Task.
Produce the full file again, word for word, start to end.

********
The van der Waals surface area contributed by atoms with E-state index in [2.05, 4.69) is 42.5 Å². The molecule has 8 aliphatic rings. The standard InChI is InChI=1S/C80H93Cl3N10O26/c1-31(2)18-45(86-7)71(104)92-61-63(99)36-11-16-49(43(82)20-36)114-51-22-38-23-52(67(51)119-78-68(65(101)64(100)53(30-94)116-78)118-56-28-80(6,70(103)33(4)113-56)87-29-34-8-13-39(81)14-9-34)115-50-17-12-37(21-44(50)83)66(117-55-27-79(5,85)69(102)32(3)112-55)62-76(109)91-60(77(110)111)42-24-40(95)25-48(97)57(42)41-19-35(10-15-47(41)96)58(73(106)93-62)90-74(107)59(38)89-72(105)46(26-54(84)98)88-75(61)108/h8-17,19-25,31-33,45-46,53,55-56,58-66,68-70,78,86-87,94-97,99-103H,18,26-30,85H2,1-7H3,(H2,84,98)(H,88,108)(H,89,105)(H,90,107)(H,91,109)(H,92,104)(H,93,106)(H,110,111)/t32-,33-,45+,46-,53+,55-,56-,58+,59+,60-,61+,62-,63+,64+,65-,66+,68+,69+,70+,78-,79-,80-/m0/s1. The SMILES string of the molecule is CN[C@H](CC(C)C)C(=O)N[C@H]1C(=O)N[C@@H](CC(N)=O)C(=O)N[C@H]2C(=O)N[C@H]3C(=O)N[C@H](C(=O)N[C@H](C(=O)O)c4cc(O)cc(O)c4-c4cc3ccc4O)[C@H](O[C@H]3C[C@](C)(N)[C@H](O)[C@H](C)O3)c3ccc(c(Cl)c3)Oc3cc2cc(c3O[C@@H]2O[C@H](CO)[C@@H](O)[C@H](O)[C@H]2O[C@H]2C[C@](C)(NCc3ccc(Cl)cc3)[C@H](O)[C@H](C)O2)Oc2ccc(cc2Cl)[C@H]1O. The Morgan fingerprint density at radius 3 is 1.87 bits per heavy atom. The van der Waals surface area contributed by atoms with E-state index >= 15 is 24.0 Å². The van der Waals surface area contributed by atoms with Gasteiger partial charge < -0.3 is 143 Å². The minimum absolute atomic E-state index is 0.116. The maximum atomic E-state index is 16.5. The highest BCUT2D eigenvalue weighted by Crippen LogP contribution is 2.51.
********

The van der Waals surface area contributed by atoms with E-state index in [2.05, 4.69) is 42.5 Å². The molecule has 8 aliphatic rings. The standard InChI is InChI=1S/C80H93Cl3N10O26/c1-31(2)18-45(86-7)71(104)92-61-63(99)36-11-16-49(43(82)20-36)114-51-22-38-23-52(67(51)119-78-68(65(101)64(100)53(30-94)116-78)118-56-28-80(6,70(103)33(4)113-56)87-29-34-8-13-39(81)14-9-34)115-50-17-12-37(21-44(50)83)66(117-55-27-79(5,85)69(102)32(3)112-55)62-76(109)91-60(77(110)111)42-24-40(95)25-48(97)57(42)41-19-35(10-15-47(41)96)58(73(106)93-62)90-74(107)59(38)89-72(105)46(26-54(84)98)88-75(61)108/h8-17,19-25,31-33,45-46,53,55-56,58-66,68-70,78,86-87,94-97,99-103H,18,26-30,85H2,1-7H3,(H2,84,98)(H,88,108)(H,89,105)(H,90,107)(H,91,109)(H,92,104)(H,93,106)(H,110,111)/t32-,33-,45+,46-,53+,55-,56-,58+,59+,60-,61+,62-,63+,64+,65-,66+,68+,69+,70+,78-,79-,80-/m0/s1. The SMILES string of the molecule is CN[C@H](CC(C)C)C(=O)N[C@H]1C(=O)N[C@@H](CC(N)=O)C(=O)N[C@H]2C(=O)N[C@H]3C(=O)N[C@H](C(=O)N[C@H](C(=O)O)c4cc(O)cc(O)c4-c4cc3ccc4O)[C@H](O[C@H]3C[C@](C)(N)[C@H](O)[C@H](C)O3)c3ccc(c(Cl)c3)Oc3cc2cc(c3O[C@@H]2O[C@H](CO)[C@@H](O)[C@H](O)[C@H]2O[C@H]2C[C@](C)(NCc3ccc(Cl)cc3)[C@H](O)[C@H](C)O2)Oc2ccc(cc2Cl)[C@H]1O. The Morgan fingerprint density at radius 3 is 1.87 bits per heavy atom. The van der Waals surface area contributed by atoms with E-state index >= 15 is 24.0 Å². The van der Waals surface area contributed by atoms with Gasteiger partial charge < -0.3 is 143 Å². The minimum absolute atomic E-state index is 0.116. The maximum atomic E-state index is 16.5. The highest BCUT2D eigenvalue weighted by Crippen LogP contribution is 2.51.